Spatial audio is great, but it only works if the source material is a multi-channel audio. Thankfully, Apple’s spatialize stereo feature can place any stereo audio mix in a virtual spatial audio environment around you. Here’s how to use this feature.
How to spatialize stereo for 3D-like sound on Apple devices
You can toggle the spatialize stereo feature on iPhone and iPad with iOS 15, as well as on your Mac powered by Apple silicon and running the macOS 12 Monterey software or later. You will also need either the AirPods Pro earbuds or the AirPods Max headphones to use the feature. Watch: AirPods Max tips and tricks
How to toggle the spatialize stereo option on iPhone and iPad
To spatialize stereo content for a richer soundscape on your iPhone or iPad, press and hold the volume control in iOS Control Center to reveal a hidden toggle.
- Put on your AirPods Pro or AirPods Max.
- Play some stereo or mono content in a supported app, like Music.
- Access the iOS Control Center overlay on your iPhone or iPad.
- Touch and hold the volume slider until options appear.
- Touch the “Spatialize Stereo” toggle to turn the feature on or off.
Now you can enjoy simulated 3D soundscape on your AirPods even though you’re actually listening to a two-channel stereo source.
The feature enhances stereo content for almost any app, including videos in the Photos app, songs on Spotify and so on. Native apps that bypass Apple’s standard media player such as YouTube are unsupported (YouTube.com works though).
Spatialize stereo is supported across iOS 15, iPadOS 15 and macOS 12 Monterey.
How to toggle spatialize stereo option on Mac
To spatialize stereo content for a 3D-like sound experience, press and hold the volume control in Control Center to reveal a hidden “Spatialize Stereo” toggle.
- Put on your AirPods Pro or AirPods Max.
- Play some stereo or mono audio in an app on your device, like Music.
- Invoke the macOS Control Center overlay on your Mac.
- Click the “Sound” pane in the Control Center overlay.
- You can now toggle “Spatialize Stereo” to turn the feature on or off.
Spatialize stereo on the Mac requires macOS 12 Monterey or later.
How Apple’s spatialize stereo feature works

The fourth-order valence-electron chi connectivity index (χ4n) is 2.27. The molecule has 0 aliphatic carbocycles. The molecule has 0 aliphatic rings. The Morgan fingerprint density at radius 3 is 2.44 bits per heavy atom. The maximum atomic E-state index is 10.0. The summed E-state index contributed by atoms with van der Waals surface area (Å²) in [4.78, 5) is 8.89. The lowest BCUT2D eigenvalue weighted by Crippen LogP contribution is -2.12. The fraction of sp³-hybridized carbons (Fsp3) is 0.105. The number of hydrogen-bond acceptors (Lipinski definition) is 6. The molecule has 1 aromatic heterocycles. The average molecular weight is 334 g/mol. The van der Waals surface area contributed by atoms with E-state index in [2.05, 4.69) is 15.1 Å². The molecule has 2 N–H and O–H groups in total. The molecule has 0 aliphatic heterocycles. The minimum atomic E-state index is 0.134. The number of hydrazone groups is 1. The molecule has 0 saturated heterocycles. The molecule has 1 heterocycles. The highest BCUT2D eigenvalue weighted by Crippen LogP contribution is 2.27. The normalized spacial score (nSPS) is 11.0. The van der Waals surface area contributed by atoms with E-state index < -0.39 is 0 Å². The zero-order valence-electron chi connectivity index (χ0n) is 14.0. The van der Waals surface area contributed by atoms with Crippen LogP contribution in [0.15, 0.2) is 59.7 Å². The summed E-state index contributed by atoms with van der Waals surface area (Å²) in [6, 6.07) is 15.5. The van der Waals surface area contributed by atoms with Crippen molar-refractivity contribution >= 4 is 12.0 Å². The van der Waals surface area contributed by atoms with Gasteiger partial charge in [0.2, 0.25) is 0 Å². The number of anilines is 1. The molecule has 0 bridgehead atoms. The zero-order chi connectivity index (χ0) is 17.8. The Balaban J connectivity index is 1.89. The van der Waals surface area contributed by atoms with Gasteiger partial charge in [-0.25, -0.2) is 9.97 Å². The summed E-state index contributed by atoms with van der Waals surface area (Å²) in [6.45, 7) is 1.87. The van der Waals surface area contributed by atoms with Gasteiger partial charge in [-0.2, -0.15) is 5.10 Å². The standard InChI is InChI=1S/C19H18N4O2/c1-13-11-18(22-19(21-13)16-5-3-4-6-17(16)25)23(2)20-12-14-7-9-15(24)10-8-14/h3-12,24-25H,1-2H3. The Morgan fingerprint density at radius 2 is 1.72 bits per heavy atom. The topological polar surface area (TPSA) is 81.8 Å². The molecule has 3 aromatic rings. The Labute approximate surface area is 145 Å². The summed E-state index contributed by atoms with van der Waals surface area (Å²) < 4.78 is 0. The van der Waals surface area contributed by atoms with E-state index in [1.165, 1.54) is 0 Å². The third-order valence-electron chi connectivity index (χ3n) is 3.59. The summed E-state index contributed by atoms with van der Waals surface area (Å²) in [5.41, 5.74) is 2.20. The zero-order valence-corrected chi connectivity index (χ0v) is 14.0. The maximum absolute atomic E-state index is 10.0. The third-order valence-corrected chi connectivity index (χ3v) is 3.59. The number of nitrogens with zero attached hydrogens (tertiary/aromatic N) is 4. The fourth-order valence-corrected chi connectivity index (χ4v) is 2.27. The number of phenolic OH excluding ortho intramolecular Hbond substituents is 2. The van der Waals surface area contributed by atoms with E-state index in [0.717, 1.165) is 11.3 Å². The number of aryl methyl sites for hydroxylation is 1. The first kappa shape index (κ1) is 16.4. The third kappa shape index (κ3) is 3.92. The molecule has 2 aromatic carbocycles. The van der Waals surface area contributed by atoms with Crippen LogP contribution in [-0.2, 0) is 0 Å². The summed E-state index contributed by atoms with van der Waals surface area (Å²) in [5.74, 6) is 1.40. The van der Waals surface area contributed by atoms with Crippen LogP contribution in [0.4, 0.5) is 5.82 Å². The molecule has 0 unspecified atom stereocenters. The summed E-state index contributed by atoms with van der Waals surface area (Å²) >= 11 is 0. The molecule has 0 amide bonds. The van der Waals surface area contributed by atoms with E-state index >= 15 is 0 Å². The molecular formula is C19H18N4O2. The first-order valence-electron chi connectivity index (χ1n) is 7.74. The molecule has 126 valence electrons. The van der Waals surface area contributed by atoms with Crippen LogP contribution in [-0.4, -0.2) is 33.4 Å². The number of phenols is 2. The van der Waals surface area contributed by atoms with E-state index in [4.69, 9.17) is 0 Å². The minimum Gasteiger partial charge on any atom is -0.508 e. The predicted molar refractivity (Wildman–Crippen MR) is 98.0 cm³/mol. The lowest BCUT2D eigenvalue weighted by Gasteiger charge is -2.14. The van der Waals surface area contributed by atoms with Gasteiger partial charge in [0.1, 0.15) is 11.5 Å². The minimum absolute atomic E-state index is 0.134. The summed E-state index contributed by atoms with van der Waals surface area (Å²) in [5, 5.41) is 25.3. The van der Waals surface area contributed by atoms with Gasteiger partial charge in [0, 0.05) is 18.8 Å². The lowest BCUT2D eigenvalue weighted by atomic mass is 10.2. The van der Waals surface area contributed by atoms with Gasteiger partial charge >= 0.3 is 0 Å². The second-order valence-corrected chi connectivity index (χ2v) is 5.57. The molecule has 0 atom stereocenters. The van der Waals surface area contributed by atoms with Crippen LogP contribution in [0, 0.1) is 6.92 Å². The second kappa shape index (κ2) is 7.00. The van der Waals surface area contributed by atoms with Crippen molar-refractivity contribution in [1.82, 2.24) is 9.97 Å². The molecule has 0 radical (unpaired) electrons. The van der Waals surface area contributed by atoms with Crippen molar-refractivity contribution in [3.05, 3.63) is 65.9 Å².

Spatialize stereo was designed to enhance standard stereo or mono sound. It’s especially convenient for TV shows and movies where using this feature creates a more realistic experience by centering dialog and other spoken content.
Available with the iOS 15, iPadOS 15 and macOS 12 Monterey updates, spatialize stereo uses computational audio to simulate three-dimensional sound.
It was specifically designed to enhance the stereo sound but isn’t perfect and can be a hit and miss at times. That said, spatialized stereo should clearly sound better to your ear than the L/R separation provided by the original stereo content.
System requirements for spatialized stereo
This feature requires an iPhone or iPod touch with iOS 15 or later, an iPad with the iPadOS 15 update or later installed or a Mac with macOS 12 Monterey update or newer. Currently unavailable on the Apple TV, spatialized stereo also requires a pair of the AirPods Pro or AirPods Max earphones.
Spatialize stereo doesn’t enrich a two-channel stereo source in all apps. For instance, it works like a charm with your shot-on-iPhone videos in the Photos app. Songs on Spotify are also supported. As a rule of thumb, spatialize stereo should be available for all native apps that use Apple’s standard media player.
Google’s YouTube app uses its own media player so the spatialize stereo option does nothing for YouTube clips. But if you visit the YouTube.com website in Safari, you’ll be able to enjoy spatialized stereo. Many web videos are compatible with Apple’s standard media player.
Spatialize stereo is great, but what is spatial audio?
It’s easy to confuse spatial audio with spatialized stereo.
Spatial audio is a computation audio technique that takes your multi-channel audio like Dolby Atmos and creates a multidimensional sound experience.
By applying certain audio effects, spatial audio creates a faux surround sound experience that makes you feel like you’re inside of the action. You’ll enjoy a clearer separation between the voices, music and background sound effects.
You don’t need a multi-speaker Dolby 5.1 or 7.1 setup with a dedicated AV receiver and other Hi-Fi equipment to enjoy spatial audio. All you need is a pair of standard headphones like your AirPods or Beats along with spatial audio turned on Settings.
You can also enjoy spatial audio through the built-in iPhone and iPad speakers.
To perform its magic, however, Apple’s spatial audio algorithm requires source material to be encoded in one of the multi-channel audio standards, like Dolby 5.1 and Dolby Atmos, as explained in a support document found on the Apple website.